It is a really cool wreck to dive. There are many swim-throughs and you can even get inside the ship if you are brave and have a torch. There is a residential school of batfish here that followed us around like puppies, coming very close to take a look or having a good clean by cleaning fish while you swim past. Amongst some flowing soft corals we found hiding cuttlefish.

During the dives we had a break of two hours. There was an island very close we could swim to lie on the beach but we saw a reef not far from the ship so we decided to swim over and check it out. We didn’t take the camera but we saw a jawfish hiding in the sand with its huge jaw opening its mount wide and it was full of eggs! After splashing around a bit we swam back. The outriggers on this bangka were covered with a net and the crew threw out matresses on them. We had a lovely time lying on them soaking up some sunshine.

On the first dive we swam around one half of the ship and on the second around the other half. I know it’s tacky but when we got to the bow (stern?) I couldn’t help but do the Titanic thing. Here’s a video of the dive as well.

We got home around 4pm. After a little rest we climbed up to a viewpoint to see the sunset. While we were watching that we saw loads of bats circling around the island. It was quite a sight.

Monday, 21 January 2013

The Philippines - Dimakya Island (house reef)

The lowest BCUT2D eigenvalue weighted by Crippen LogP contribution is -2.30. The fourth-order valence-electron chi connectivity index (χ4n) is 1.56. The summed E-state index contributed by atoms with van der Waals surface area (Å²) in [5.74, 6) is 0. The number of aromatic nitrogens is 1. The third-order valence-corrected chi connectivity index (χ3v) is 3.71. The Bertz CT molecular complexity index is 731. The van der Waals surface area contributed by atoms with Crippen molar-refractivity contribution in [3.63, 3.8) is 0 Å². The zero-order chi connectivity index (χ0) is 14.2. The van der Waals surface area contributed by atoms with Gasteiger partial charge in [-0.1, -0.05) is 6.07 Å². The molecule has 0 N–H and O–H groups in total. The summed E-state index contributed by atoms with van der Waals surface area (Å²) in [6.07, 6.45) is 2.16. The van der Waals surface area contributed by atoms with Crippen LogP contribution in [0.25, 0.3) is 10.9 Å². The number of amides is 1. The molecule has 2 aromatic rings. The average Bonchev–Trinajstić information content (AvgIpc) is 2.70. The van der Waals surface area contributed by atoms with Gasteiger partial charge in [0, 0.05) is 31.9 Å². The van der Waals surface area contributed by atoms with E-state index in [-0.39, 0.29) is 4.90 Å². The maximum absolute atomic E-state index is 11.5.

Today was a perfect day.
After breakfast (main ingredient was mango) we walked over to the dive centre to do our first dive on this island. It was a shore dive so we suited up on the shore and simply walked into the sea. The seabed was covered with white sand and the visibility was only 5-8 m.

At first we were just cruising on the white sand and we didn’t see anything. I looked at Paul, is this really one of the best house reefs in Asia? He shrugged and signed ‘let’s wait’. A few minutes later we got to some rock that was full of fish. Then Toon, our guide signed ‘ray’. I knew it can’t be a manta so looked around then followed a pointing finger to the ground. A blue spotted stingray was lying under the sand, only its eyes and a bit of its spine were visible. As we got closer it shook the sand off itself and swam away.

Stingrays are much smaller than the mantas. Yes, they do sting but as long as you try not to disturb them and you don’t try to catch their tail they will not hurt you. Basically, as long as you treat every animal with respect they will not even think of getting close to you. Well, except a great white shark, maybe. During our dive we saw more stingrays, sleeping under the sand or swimming around us. 

Then Toon signed ‘cuttlefish’. We slowly crawled closer. There it was, a huge cuttlefish swinging to the rhythm of the waves. We stopped a little distance away. Paul got his camera ready. Usually these animals are very shy so you can only catch a glimpse of them but this one slowly swam to a nearby rock and started searching for food in the cracks like we weren’t even there. We’ve never seen a cuttlefish do anything else but quickly swimming away so we were completely mesmerise by this one. It changed its colours continuously, only on half of its body then on the whole, it was amazing.